Adding further detail, Vodafone said Verizon had the right to increase the cash portion of the deal by up to $15 billion and reduce the size of the payment in shares proportionally.
It also explained that the notes included in the Verizon deal would be Verizon senior unsecured floating rate loan notes in two equal tranches with maturities of 8 and 11 years, and that Vodafone had staged sale rights from 2017.
Verizon expects the deal to be immediately accretive to earnings per share by about 10% on closing, without any one-time adjustments. It also declared a quarterly dividend of 53 cents a share, an increase of 2.9% from the previous quarter.
Vodafone's stock had already jumped 8% since Thursday when it confirmed talks for the first time. It gained a further 3.4% on Monday to close at 213.2 pence, giving the company a market capitalization of £103.7 billion ($161.1 billion).
Vodafone said in Monday's statement that its shareholders will garner $84 billion of the proceeds and also announced a plan to invest £6 billion over the next three years "to establish further network and service leadership." These investments will include upgrading and further building its 3G and 4G networks across Europe, as well as faster deployment of mobile data services and a number of other areas of investment.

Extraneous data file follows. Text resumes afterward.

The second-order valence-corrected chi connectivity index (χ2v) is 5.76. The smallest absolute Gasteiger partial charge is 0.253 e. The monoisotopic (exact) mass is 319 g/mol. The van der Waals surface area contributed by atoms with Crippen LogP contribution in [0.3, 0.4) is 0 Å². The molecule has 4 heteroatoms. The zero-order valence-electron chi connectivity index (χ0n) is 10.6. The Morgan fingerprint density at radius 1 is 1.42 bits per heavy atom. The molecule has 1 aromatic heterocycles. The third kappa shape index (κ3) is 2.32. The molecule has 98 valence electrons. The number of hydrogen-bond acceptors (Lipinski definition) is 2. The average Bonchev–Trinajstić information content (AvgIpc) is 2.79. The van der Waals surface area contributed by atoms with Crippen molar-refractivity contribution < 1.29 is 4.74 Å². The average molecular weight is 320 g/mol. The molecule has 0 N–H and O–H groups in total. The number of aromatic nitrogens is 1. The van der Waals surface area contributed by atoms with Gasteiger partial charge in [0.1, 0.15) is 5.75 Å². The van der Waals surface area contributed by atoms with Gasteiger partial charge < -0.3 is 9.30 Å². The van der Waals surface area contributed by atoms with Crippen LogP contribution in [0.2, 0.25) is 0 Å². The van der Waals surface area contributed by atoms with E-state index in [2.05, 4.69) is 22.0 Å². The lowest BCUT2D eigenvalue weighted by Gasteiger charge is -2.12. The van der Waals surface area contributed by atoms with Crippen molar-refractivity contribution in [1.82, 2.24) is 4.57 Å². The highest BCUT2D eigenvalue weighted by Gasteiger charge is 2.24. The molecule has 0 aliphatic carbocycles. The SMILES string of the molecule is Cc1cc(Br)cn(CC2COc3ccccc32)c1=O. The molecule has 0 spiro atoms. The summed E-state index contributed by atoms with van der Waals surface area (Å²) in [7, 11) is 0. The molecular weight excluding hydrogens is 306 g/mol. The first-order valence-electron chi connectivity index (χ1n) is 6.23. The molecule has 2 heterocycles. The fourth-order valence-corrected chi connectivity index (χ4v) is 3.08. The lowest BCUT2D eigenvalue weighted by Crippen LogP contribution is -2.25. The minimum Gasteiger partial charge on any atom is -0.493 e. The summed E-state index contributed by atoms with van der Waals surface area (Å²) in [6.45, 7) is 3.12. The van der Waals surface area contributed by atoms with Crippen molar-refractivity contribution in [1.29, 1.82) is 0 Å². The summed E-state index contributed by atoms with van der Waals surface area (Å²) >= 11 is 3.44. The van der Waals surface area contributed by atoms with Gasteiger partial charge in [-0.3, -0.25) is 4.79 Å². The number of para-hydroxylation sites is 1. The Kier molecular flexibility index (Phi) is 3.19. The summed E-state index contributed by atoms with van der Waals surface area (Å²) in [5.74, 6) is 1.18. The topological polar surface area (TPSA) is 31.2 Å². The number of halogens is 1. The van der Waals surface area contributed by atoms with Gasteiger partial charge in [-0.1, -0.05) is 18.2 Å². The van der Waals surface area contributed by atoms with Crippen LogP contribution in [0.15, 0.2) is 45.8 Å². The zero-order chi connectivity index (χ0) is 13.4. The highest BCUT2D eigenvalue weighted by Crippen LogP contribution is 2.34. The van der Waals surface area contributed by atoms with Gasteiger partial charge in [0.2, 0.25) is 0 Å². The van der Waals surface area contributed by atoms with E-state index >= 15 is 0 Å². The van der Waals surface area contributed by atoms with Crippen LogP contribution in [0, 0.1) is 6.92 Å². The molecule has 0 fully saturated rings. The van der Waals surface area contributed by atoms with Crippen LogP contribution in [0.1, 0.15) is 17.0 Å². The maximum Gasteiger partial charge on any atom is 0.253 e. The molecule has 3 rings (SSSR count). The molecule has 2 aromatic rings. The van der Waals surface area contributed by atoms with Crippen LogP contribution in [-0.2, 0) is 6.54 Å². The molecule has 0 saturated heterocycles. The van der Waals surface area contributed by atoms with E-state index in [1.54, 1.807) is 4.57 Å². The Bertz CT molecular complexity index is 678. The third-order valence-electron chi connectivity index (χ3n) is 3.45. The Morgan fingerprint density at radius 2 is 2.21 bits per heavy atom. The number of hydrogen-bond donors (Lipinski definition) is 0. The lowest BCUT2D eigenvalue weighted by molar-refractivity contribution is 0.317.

Also clarifying the much debated question of taxation, Vodafone said the deal would give rise to about $5 billion of tax in the U.S. as a result of a reorganization of its assets before closure which would leave its remaining assets held through a Netherlands company. Exiting those assets would be taxable neither in the U.S. nor the Netherlands. It also claimed that if the assets were held in the U.K. instead of the Netherlands, they would still not be subject to U.K. tax. "Under rules established in 2002, the U.K. has similar shareholding disposal exemptions to those of the Netherlands," Vodafone said.
Vodafone is advised by Karen Cook of Goldman Sachs Group Inc. and Simon Warshaw of
Guggenheim Securities LLC, JP Morgan, Morgan Stanley and Paul J. Taubman served as lead financial advisers to Verizon, and JPMorgan and Morgan Stanley also rendered fairness opinions in connection with the transaction. Barclays and Bank of America Merrill Lynch served as financial advisers to Verizon. Wachtell, Lipton, Rosen & Katz and Macfarlanes LLP are serving as transaction counsel to Verizon, and Debevoise & Plimpton LLP is advising Verizon on its debt financing.